Heat exchange: Water to water through jacketed pipe

In summary, the conversation discusses the need to calculate the heat exchange in a double pipe heat exchanger for a wastewater-treatment facility. The goal is to cool off the wastewater and transfer the heat back to the factory. Due to the protein content in the wastewater, a plate exchanger is not suitable. The best option is to use a jacketed pipe with counterflowing hot and cool water. The speaker is seeking a better understanding of the calculations used to determine the heat exchange before ordering a heat-exchanger. They also request quick responses as it is a time-sensitive matter.
  • #1
Skafsgaard
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Edit: I've realized that it's not called a 'jacketed pipe', but simply a double pipe heat exchanger. Apologies, English is not my first language.

I have been asked to scour the webs for information about how to calculate the heat exchange in a jacketed stainless steel pipe, with hot water in the inner cylinder and cool, counter-flowing water in the outer cylinder.

I need the information in order to figure out which heat exchange option is better suited for a wastewater-treatment facility.

As it is, the wastewater has a temperature of 90ºC, which cannot be cleaned by the facility. Therefore it needs to be cooled off either way. But rather than simply cooling it off, I am looking to transfer the heat back to the factory so that they can reheat it from as high a temperature as possible.

The wastewater is full of protein, so a plate exchanger is not an option (as it would clog). Seemingly, the best option is to lead the hot wastewater through a jacketed pipe with counterflowing hot wastewater and cool water (wastewater is ~90ºC, cool water is ~5ºC).

Before ordering a heat-exchanger I would like to have a better understanding of the calculations used to determine the exchange of heat, and so as to know what result I can expect.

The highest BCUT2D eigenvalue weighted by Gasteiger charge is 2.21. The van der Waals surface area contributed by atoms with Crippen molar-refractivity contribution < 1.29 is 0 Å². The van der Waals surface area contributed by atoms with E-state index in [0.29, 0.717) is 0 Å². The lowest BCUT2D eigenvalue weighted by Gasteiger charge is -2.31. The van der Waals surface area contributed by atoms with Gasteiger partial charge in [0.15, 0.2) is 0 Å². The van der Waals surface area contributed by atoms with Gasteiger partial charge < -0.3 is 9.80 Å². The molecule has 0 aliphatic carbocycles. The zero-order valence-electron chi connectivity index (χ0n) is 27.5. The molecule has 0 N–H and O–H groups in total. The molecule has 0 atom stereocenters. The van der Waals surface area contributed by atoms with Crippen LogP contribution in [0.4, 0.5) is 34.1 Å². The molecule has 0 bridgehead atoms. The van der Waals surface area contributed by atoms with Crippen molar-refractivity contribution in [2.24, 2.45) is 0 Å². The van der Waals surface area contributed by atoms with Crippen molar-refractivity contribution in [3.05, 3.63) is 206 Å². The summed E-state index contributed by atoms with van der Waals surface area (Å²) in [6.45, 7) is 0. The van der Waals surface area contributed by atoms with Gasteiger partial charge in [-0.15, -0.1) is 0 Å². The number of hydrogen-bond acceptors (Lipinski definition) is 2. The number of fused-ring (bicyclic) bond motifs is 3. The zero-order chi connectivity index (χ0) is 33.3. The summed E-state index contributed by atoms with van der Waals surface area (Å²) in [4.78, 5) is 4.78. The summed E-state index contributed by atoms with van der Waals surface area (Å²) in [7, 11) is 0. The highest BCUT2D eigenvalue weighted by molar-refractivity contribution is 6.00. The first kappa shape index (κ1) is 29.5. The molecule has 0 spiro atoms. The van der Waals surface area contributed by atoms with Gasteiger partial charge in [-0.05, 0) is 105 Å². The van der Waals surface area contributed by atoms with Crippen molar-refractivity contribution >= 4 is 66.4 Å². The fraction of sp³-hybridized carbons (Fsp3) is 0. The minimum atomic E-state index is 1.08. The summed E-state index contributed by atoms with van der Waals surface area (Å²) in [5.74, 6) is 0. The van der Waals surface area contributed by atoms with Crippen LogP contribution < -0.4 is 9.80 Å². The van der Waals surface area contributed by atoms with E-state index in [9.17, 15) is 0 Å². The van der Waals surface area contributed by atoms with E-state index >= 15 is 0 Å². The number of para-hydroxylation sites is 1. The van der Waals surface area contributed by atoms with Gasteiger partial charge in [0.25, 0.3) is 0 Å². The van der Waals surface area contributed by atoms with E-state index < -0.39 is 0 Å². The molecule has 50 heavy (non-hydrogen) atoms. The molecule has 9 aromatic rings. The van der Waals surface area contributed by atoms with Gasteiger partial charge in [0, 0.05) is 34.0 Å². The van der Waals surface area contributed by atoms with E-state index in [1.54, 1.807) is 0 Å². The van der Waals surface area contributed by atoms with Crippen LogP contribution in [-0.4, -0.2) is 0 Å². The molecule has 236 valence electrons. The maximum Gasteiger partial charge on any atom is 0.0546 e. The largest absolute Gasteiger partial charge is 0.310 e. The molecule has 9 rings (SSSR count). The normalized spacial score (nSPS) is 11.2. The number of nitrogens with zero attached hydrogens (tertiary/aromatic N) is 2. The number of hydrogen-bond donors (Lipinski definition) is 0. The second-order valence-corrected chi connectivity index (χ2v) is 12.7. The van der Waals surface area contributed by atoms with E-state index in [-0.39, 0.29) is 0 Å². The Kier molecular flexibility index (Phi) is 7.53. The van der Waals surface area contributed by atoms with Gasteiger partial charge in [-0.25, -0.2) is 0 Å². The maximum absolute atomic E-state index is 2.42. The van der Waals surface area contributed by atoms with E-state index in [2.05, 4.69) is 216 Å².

Any responses are much appreciated - especially quick ones, as this is a bit of a rushed matter.

Thanks,
Skafsgaard
 
Last edited:
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Related to Heat exchange: Water to water through jacketed pipe

1. What is heat exchange?

Heat exchange is the transfer of thermal energy between two or more objects or substances. It can occur through conduction, convection, or radiation.

2. What is a jacketed pipe?

A jacketed pipe is a type of pipe that has an outer layer or "jacket" surrounding it. This jacket can be filled with a heating or cooling medium, such as water or steam, to control the temperature of the substance flowing through the pipe.

3. How does heat exchange occur through a jacketed pipe?

In a jacketed pipe, the heating or cooling medium in the jacket comes into direct contact with the outer surface of the pipe, causing the temperature of the pipe to change. This change in temperature is then transferred to the substance flowing through the pipe, allowing for heat exchange to occur.

4. What are the advantages of using a jacketed pipe for heat exchange?

Using a jacketed pipe for heat exchange allows for more precise control of the temperature of the substance being transferred. It also helps to prevent heat loss or gain during the transfer process, ensuring that the substance maintains its desired temperature.

5. What factors affect the efficiency of heat exchange through a jacketed pipe?

The efficiency of heat exchange through a jacketed pipe can be affected by factors such as the temperature and flow rate of the heating or cooling medium, the thickness and material of the pipe and jacket, and the type and properties of the substance being transferred.

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